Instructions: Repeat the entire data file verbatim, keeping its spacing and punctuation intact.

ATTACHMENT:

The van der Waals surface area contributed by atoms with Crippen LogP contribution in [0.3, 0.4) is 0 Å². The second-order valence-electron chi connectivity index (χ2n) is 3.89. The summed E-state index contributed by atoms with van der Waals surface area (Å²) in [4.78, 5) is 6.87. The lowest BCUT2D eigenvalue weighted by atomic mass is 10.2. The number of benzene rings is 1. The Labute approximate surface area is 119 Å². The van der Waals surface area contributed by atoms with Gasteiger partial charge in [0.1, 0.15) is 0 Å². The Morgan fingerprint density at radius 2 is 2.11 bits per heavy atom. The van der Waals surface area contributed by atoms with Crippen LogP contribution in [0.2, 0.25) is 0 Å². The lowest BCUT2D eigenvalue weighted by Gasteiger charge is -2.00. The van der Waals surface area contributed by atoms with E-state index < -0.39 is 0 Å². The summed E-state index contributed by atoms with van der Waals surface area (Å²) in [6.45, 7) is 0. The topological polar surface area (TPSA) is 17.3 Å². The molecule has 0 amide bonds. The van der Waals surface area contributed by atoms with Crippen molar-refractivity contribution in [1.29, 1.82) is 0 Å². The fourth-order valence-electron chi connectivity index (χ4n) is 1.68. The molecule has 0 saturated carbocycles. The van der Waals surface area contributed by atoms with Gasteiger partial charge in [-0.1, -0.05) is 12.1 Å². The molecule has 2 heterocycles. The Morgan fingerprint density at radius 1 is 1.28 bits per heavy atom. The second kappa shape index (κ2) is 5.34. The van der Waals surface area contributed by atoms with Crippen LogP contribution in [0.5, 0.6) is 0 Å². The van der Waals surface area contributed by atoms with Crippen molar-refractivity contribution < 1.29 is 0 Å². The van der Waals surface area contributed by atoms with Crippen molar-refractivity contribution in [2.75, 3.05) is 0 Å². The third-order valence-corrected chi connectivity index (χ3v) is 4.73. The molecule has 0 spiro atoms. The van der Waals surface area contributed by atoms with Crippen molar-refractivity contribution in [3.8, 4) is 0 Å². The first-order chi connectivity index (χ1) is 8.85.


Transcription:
The van der Waals surface area contributed by atoms with Crippen LogP contribution in [0.3, 0.4) is 0 Å². The second-order valence-electron chi connectivity index (χ2n) is 3.89. The summed E-state index contributed by atoms with van der Waals surface area (Å²) in [4.78, 5) is 6.87. The lowest BCUT2D eigenvalue weighted by atomic mass is 10.2. The number of benzene rings is 1. The Labute approximate surface area is 119 Å². The van der Waals surface area contributed by atoms with Gasteiger partial charge in [0.1, 0.15) is 0 Å². The Morgan fingerprint density at radius 2 is 2.11 bits per heavy atom. The van der Waals surface area contributed by atoms with Crippen LogP contribution in [0.2, 0.25) is 0 Å². The lowest BCUT2D eigenvalue weighted by Gasteiger charge is -2.00. The van der Waals surface area contributed by atoms with E-state index < -0.39 is 0 Å². The summed E-state index contributed by atoms with van der Waals surface area (Å²) in [6.45, 7) is 0. The topological polar surface area (TPSA) is 17.3 Å². The molecule has 0 amide bonds. The van der Waals surface area contributed by atoms with Crippen molar-refractivity contribution in [1.29, 1.82) is 0 Å². The fourth-order valence-electron chi connectivity index (χ4n) is 1.68. The molecule has 0 saturated carbocycles. The van der Waals surface area contributed by atoms with Gasteiger partial charge in [-0.1, -0.05) is 12.1 Å². The molecule has 2 heterocycles. The Morgan fingerprint density at radius 1 is 1.28 bits per heavy atom. The second kappa shape index (κ2) is 5.34. The van der Waals surface area contributed by atoms with Crippen LogP contribution in [0.5, 0.6) is 0 Å². The van der Waals surface area contributed by atoms with Crippen molar-refractivity contribution < 1.29 is 0 Å². The van der Waals surface area contributed by atoms with Crippen molar-refractivity contribution in [2.75, 3.05) is 0 Å². The third-order valence-corrected chi connectivity index (χ3v) is 4.73. The molecule has 0 spiro atoms. The van der Waals surface area contributed by atoms with Crippen molar-refractivity contribution in [3.8, 4) is 0 Å². The first-order chi connectivity index (χ1) is 8.85.